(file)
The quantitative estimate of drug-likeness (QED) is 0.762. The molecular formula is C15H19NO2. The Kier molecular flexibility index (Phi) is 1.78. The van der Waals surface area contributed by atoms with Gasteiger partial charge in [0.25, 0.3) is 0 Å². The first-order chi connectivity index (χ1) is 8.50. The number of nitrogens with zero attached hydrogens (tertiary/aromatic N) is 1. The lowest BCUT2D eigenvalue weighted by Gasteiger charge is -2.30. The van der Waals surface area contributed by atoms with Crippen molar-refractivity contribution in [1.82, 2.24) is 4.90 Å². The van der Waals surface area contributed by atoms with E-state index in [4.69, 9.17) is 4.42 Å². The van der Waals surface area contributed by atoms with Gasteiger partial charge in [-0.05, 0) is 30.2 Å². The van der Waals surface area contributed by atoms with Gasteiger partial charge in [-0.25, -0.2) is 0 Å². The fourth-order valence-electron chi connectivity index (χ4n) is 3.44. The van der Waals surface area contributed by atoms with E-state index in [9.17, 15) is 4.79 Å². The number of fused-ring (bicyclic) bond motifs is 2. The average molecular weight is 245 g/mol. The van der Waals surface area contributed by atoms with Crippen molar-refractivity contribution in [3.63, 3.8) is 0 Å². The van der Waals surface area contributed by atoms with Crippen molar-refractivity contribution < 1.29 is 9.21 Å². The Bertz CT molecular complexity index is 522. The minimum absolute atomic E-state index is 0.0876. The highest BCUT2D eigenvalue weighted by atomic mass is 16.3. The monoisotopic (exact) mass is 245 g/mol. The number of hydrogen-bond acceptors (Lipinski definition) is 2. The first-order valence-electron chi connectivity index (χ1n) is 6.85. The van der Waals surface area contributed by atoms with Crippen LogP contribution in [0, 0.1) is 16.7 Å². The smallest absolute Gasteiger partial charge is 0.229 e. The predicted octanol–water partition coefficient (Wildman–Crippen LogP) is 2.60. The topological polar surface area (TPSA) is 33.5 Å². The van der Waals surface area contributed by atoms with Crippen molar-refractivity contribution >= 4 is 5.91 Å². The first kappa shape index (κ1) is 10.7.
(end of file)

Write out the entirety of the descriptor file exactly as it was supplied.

The quantitative estimate of drug-likeness (QED) is 0.762. The molecular formula is C15H19NO2. The Kier molecular flexibility index (Phi) is 1.78. The van der Waals surface area contributed by atoms with Gasteiger partial charge in [0.25, 0.3) is 0 Å². The first-order chi connectivity index (χ1) is 8.50. The number of nitrogens with zero attached hydrogens (tertiary/aromatic N) is 1. The lowest BCUT2D eigenvalue weighted by Gasteiger charge is -2.30. The van der Waals surface area contributed by atoms with Crippen molar-refractivity contribution in [1.82, 2.24) is 4.90 Å². The van der Waals surface area contributed by atoms with E-state index in [4.69, 9.17) is 4.42 Å². The van der Waals surface area contributed by atoms with Gasteiger partial charge in [-0.05, 0) is 30.2 Å². The van der Waals surface area contributed by atoms with Gasteiger partial charge in [-0.25, -0.2) is 0 Å². The fourth-order valence-electron chi connectivity index (χ4n) is 3.44. The van der Waals surface area contributed by atoms with E-state index in [9.17, 15) is 4.79 Å². The number of fused-ring (bicyclic) bond motifs is 2. The average molecular weight is 245 g/mol. The van der Waals surface area contributed by atoms with Crippen molar-refractivity contribution in [3.63, 3.8) is 0 Å². The van der Waals surface area contributed by atoms with Crippen molar-refractivity contribution < 1.29 is 9.21 Å². The Bertz CT molecular complexity index is 522. The minimum absolute atomic E-state index is 0.0876. The highest BCUT2D eigenvalue weighted by atomic mass is 16.3. The monoisotopic (exact) mass is 245 g/mol. The number of hydrogen-bond acceptors (Lipinski definition) is 2. The first-order valence-electron chi connectivity index (χ1n) is 6.85. The van der Waals surface area contributed by atoms with Crippen LogP contribution in [0, 0.1) is 16.7 Å². The smallest absolute Gasteiger partial charge is 0.229 e. The predicted octanol–water partition coefficient (Wildman–Crippen LogP) is 2.60. The topological polar surface area (TPSA) is 33.5 Å². The van der Waals surface area contributed by atoms with Crippen molar-refractivity contribution >= 4 is 5.91 Å². The first kappa shape index (κ1) is 10.7.